Table 3 shows the responses of government spending to terms of trade cycles and the overall business cycle. Supporting previous results in the literature, Table 3 shows that responses to GDP cycles in OECD countries are countercyclical, while they are procyclical in all developing countries (as captured by the positive and statistically significant coefficient of the GDP cycle). Responses to terms of trade cycles are also different across countries in different income groups. Overall, terms of trade cycles do not affect government spending in OECD and low-income countries. Interestingly, responses of government spending to terms of trade fluctuations are countercyclical in upper-middle-income countries but procyclical in lower-middle-income countries. Importantly, when examining the role of the exchange rate regime in the responses to terms of trade shocks, the evidence suggests that government spending in middle-income countries is countercyclical only when exchange rates are floating.

Table 4 links inflation to fluctuations in the terms of trade. The experience in low- and middle-income countries with bouts of hyperinflation and overall chronic inflation during most of the years of the sample examined suggests that terms of trade fluctuations are not the main drivers of inflation. The results in Table 4 confirm this expectation. The evidence for OECD countries indicates that overall inflation increases when economic activity is strong. Interestingly, inflation declines with increases in the terms of trade, suggesting perhaps the effects of lower commodity prices since most of the OECD countries are commodity importers.[11]

Table 5 examines in more detail the responses of the fiscal stance to terms of trade cycles in resource-abundant countries. This table only reports the responses in upper-middle-income countries because the results in Tables 1–3 indicate that it is in this group of countries where the fiscal stance is significantly different in commodity-producing countries. In particular, Table 5 explores whether responses to terms of trade cycles in resource-abundant countries are affected by episodes of capital flow bonanzas, terms of trade booms and busts, and fixed and flexible exchange rate regimes. The estimated regression in Table 5 is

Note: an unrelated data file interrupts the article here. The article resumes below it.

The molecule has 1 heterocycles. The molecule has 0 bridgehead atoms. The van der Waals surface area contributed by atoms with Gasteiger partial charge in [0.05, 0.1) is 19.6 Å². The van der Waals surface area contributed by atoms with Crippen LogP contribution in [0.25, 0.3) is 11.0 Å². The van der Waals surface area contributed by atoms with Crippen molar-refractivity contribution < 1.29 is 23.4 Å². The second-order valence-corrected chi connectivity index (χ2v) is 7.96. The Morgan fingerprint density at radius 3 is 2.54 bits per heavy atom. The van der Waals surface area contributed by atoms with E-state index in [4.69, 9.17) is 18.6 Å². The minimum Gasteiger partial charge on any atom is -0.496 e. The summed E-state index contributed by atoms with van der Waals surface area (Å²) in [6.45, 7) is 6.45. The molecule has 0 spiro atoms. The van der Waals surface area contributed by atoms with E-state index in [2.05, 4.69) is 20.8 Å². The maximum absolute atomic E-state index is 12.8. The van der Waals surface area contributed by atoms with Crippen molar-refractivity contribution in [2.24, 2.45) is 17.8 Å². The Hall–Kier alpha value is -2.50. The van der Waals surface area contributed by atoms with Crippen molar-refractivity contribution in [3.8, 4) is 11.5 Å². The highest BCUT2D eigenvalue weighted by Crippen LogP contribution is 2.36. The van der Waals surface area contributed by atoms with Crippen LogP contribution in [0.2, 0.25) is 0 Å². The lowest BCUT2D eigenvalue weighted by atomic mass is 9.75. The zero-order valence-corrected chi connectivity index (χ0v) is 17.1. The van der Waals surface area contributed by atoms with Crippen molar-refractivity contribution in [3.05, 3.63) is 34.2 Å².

Equation 4

where: Icom captures whether the country is a commodity-producing country; and Ij captures alternately the episodes of capital flow bonanzas, booms in the terms of trade, and episodes of flexible exchange rate regimes.

As in Tables 1–3, the results in Table 5 indicate that terms of trade cycles in the upper-middle-income group only affect the fiscal stance in commodity-producing countries. While fiscal policy in upper-middle-income countries is procyclical with respect to fluctuations in GDP, it is countercyclical with respect to terms of trade fluctuations. However, the degree of countercyclicality declines sharply in episodes of capital flow bonanza and in times of booms in the terms of trade, suggesting that the claim that ‘all that glitters may not be gold’ may in fact have some support. In particular, the combination of booms in the terms of trade and the increase in liquidity in international capital markets from 2003 to 2008 may have fueled an easy fiscal policy in commodity-producing countries with access to international capital markets. In contrast, the results in Table 5 suggest that the degree of countercyclicality increases during episodes of flexible exchange rates. The results on the links between exchange rate regimes and fiscal policy are preliminary and need to be examined in a larger sample of commodity-producing countries, but the possibility that flexible exchange rates may contribute to less distortionary fiscal policies merits our full attention.

Table 5: Cycles in Fiscal Policy and Terms of Trade for Upper-middle-income, Commodity-producing Countries
table equation
Explanatory
variables
Government
primary balance
Government
revenues
Government
expenditure
Terms of trade 0.002
(0.97)
0.004
(0.95)
0.003
(0.96)
−0.02
(0.49)
−0.02
(0.44)
−0.02
(0.31)
−0.02
(0.61)
−0.01
(0.61)
−0.02
(0.52)
Terms of trade x commodity-producing
countries
0.46
(0.00)
0.57
(0.00)
0.11
(0.15)
0.30
(0.00)
0.24
(0.00)
0.08
(0.03)
−0.17
(0.00)
−0.13
(0.00)
0.01
(0.81)
Terms of trade x commodity-producing
countries x capital flow bonanzas
−0.17
(0.02)
    −0.11
(0.03)
    0.11
(0.04)
   
Terms of trade x commodity-producing
countries x terms of trade booms
  −0.35
(0.01)
    −0.10
(0.05)
    0.08
(0.15)
 
Terms of trade x commodity-producing
countries x flexible exchange rates
    0.37
(0.00)
    0.15
(0.00)
    −0.13
(0.01)
GDP −0.002
(0.00)
−0.002
(0.00)
−0.003
(0.00)
0.001
(0.12)
0.001
(0.10)
0.001
(0.07)
0.002
(0.00)
0.002
(0.00)
0.002
(0.00)
Adjusted R2 0.22 0.24 0.17 0.23 0.18 0.14 0.09 0.09 0.11
Number of observations 360 360 324 426 498 454 426 498 454
F-statistic 7.87 8.47 5.51 5.71 4.72 2.90 1.60 1.70 1.37
Prob(F-statistic) (0.00) (0.00) (0.00) (0.00) (0.00) (0.00) (0.06) (0.04) (0.13)

Note: p-values in parentheses

Source: author's calculations

5. Conclusions

This paper has examined the links between the fiscal stance and terms of trade cycles. While still much more analysis needs to be undertaken to refine our understanding of the links between the terms of trade fluctuations and fiscal policies, the main findings of the paper can be summarised as follows: